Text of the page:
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The War on Drugs’ Slave Ambient [7.5]

Posted on the 22 September 2011 by Thewildhoneypie @thewildhoneypie

sc190full2 581x581 550x550 THE WAR ON DRUGS SLAVE AMBIENT [7.5]

Baby Missiles – The War On Drugs

Slave Ambient, the second full-length release from The War on Drugs (@warondrugsjams), is a reverb-soaked collage that’s pasted over a seemingly flimsy folk skeleton. Evident from the title, the band is leaving room for their psychedelic sonics to procreate, allowing phase-shifting synthesizers to wash over Slave Ambient and create a meditative percolation — the album’s greatest strength. Lacking the sing-a-long choruses that anchored 2008’s Wagonwheel Blues, Slave Ambient won’t grab you on a first listen. There is, however, an expansive, epic narrative at work underneath the haze anchored by the Dylan diction of singer Adam Granduciel.

Album opener “Best Night” lays the bones for a folk-toned skeleton, which “Your Love Is Calling My Name” later fills with sinewy synthesizers. All the while, Granduciel’s voice, though somewhat detached from the rest of the instrumentation, tethers the sound to an Americana-core. Sometimes, however, it gets away from him with songs like “The Animator”, a somewhat dragging track that doesn’t execute in its angelic attempt towards Philip Glass ambiance.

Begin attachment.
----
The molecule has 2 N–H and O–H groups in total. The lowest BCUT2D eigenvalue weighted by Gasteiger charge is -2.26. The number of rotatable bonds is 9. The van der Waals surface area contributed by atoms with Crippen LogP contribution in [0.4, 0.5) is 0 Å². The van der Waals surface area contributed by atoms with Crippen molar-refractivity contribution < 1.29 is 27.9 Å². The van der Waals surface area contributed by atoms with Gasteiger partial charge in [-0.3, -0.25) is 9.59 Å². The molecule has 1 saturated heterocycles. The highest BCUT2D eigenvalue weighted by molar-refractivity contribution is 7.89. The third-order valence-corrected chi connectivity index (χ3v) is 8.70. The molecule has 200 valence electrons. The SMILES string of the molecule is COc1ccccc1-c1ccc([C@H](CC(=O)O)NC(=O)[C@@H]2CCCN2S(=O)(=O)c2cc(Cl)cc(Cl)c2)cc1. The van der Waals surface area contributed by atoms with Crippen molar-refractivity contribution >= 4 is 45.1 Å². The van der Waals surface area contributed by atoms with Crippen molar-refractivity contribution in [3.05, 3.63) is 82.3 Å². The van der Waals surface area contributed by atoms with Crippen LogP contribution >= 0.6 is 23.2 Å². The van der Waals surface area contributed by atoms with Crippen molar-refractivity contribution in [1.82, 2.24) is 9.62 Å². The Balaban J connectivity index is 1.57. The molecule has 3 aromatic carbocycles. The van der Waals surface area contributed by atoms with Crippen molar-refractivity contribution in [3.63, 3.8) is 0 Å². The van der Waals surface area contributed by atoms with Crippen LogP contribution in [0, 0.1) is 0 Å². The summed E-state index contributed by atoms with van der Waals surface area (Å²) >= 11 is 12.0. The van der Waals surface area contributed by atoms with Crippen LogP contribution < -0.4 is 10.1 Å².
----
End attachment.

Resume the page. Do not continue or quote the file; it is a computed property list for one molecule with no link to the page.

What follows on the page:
The War On Drugs find their sweet spot with the song “Baby Missiles”. Somewhere between 80s New Wave and Arcade Fire, this is easily the best track on the album and peaks the feeling of narrative that the tracks leading up to it only hinted at. The album winds down with  “Blackwater”, which strips Slave Ambient back down to its bones.

In its droning halls there is a meditative beauty that can only be found by retracing your steps, so multiple listens will be necessary. Even on first listen, though, Slave Ambient is still impressive in the way it is able to hold shape and direction without a single dominant chorus. Though their ambition may have been too great, the blurred horizon that The War on Drugs aims for is beautiful in its conception and, if you let it, Slave Ambient will get a good creep on you.


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